Sony Corporation commercialized the first lithium-ion battery in 1991 and is now approaching the electric vehicle battery industry.
Sony can expect to perform well in the industry, even if it loses the bid for the FIA Formula E Championship, which is electric racing cars in need of better batteries.
Electric race cars may eventually become a standard, but there is a call for more efficient battery designs.
Sony would be a more-than adequate supplier for the Formula E, although Panasonic is also interested in the Formula E 2018 battery deal. As to which company would allow the electric race cars to perform better, the battery type would need to be investigated. One of the companies will replace Xalt Energy, which currently supplies battery cell components for Formula E.
The public is desperately waiting for more detailed information about what Sony’s battery cells will have to offer. Although the VCT6 cell (3000 mAh 18650) was just released, the VC7 cell is coming next. The VC7 cell will have 3500 mAh capacity, reaching the same standards that Sanyo, LG Chem, and Samsung SDI have already produced.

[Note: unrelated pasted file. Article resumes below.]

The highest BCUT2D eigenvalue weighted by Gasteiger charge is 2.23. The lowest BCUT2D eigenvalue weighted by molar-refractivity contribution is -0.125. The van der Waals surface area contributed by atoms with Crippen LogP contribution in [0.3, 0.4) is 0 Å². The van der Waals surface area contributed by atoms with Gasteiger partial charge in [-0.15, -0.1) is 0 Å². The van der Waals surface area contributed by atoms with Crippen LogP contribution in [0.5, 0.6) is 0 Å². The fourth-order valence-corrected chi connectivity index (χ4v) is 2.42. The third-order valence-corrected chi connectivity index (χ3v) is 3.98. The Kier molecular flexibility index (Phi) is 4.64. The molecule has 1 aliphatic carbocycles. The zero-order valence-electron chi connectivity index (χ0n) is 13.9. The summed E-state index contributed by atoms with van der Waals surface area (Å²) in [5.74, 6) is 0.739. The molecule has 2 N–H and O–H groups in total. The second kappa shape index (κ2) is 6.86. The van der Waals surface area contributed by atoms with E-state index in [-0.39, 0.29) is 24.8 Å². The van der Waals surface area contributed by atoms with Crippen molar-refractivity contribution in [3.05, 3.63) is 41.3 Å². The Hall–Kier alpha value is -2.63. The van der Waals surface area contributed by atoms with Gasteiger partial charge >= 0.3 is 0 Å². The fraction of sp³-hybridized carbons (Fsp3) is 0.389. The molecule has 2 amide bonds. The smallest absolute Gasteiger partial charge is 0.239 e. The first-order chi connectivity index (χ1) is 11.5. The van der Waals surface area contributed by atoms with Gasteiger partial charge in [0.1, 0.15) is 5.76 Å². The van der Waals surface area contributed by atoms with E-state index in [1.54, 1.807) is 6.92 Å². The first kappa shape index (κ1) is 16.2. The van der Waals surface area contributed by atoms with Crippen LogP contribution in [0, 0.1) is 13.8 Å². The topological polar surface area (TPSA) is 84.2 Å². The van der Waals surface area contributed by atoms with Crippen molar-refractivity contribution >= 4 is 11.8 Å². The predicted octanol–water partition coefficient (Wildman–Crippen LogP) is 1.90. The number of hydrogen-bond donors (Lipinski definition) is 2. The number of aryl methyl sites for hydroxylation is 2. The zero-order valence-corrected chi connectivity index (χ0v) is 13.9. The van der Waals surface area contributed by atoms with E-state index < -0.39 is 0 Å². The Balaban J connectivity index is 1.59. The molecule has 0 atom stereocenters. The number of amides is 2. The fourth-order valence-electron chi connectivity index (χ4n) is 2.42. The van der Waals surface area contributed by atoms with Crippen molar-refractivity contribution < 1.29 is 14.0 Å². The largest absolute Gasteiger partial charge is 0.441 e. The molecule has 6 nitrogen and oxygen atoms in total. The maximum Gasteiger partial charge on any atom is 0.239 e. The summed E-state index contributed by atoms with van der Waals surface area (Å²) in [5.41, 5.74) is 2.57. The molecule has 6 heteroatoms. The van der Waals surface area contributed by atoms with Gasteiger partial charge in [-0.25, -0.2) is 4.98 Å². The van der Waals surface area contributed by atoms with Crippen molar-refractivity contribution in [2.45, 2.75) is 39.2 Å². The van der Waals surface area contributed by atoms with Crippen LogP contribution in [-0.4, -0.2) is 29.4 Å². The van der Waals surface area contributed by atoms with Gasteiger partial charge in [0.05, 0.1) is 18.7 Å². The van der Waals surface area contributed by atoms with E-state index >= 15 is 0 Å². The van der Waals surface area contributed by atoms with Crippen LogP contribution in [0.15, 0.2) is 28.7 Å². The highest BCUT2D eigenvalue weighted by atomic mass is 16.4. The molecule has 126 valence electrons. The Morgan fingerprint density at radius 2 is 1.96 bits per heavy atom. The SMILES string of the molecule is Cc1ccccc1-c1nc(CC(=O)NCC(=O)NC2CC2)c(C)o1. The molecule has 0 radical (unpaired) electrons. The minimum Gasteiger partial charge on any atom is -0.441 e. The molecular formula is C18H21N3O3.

By 2020, Sony plans to commercialize new batteries for the smartphone market and then extend its efforts into other industries, such as the electric vehicle industry. Its batteries are said to be high-capacity lithium-sulfur and magnesium-sulfur batteries, despite how the usage of lithium has apparently caused short circuits.
The company places confidence in the supposed 40% increase in volumetric capacity to 1,000 Wh/l. While other companies develop batteries with sulfur-applied electrodes, we will have to hope that Sony’s lithium batteries will rise above the associated problems.
We can probably expect to see more pouch cells on the market after Sony’s entry into the EV industry, since these lightweight batteries have 90-95 percent packaging efficiency.